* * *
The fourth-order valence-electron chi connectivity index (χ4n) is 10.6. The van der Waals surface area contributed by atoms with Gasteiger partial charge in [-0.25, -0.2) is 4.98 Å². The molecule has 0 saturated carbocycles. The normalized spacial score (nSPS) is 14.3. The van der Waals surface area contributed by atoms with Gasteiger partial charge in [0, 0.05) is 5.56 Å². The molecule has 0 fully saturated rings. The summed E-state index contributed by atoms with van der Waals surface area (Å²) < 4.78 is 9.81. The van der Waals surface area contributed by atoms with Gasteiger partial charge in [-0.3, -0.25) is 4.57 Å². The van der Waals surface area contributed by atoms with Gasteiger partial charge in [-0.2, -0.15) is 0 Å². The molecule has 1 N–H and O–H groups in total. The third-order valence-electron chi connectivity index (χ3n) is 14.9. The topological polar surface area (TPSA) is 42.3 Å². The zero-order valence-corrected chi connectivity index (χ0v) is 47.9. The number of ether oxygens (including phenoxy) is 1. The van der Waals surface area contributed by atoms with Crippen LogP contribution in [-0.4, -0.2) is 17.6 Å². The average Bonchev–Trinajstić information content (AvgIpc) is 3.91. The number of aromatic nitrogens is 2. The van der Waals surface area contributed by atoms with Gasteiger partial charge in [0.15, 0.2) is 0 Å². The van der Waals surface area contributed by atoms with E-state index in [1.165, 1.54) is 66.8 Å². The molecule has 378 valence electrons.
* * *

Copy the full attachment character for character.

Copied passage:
The fourth-order valence-electron chi connectivity index (χ4n) is 10.6. The van der Waals surface area contributed by atoms with Gasteiger partial charge in [-0.25, -0.2) is 4.98 Å². The molecule has 0 saturated carbocycles. The normalized spacial score (nSPS) is 14.3. The van der Waals surface area contributed by atoms with Gasteiger partial charge in [0, 0.05) is 5.56 Å². The molecule has 0 fully saturated rings. The summed E-state index contributed by atoms with van der Waals surface area (Å²) < 4.78 is 9.81. The van der Waals surface area contributed by atoms with Gasteiger partial charge in [-0.3, -0.25) is 4.57 Å². The van der Waals surface area contributed by atoms with Gasteiger partial charge in [-0.2, -0.15) is 0 Å². The molecule has 1 N–H and O–H groups in total. The third-order valence-electron chi connectivity index (χ3n) is 14.9. The topological polar surface area (TPSA) is 42.3 Å². The zero-order valence-corrected chi connectivity index (χ0v) is 47.9. The number of ether oxygens (including phenoxy) is 1. The van der Waals surface area contributed by atoms with Crippen LogP contribution in [-0.4, -0.2) is 17.6 Å². The average Bonchev–Trinajstić information content (AvgIpc) is 3.91. The number of aromatic nitrogens is 2. The van der Waals surface area contributed by atoms with Gasteiger partial charge in [0.15, 0.2) is 0 Å². The van der Waals surface area contributed by atoms with E-state index in [1.165, 1.54) is 66.8 Å². The molecule has 378 valence electrons.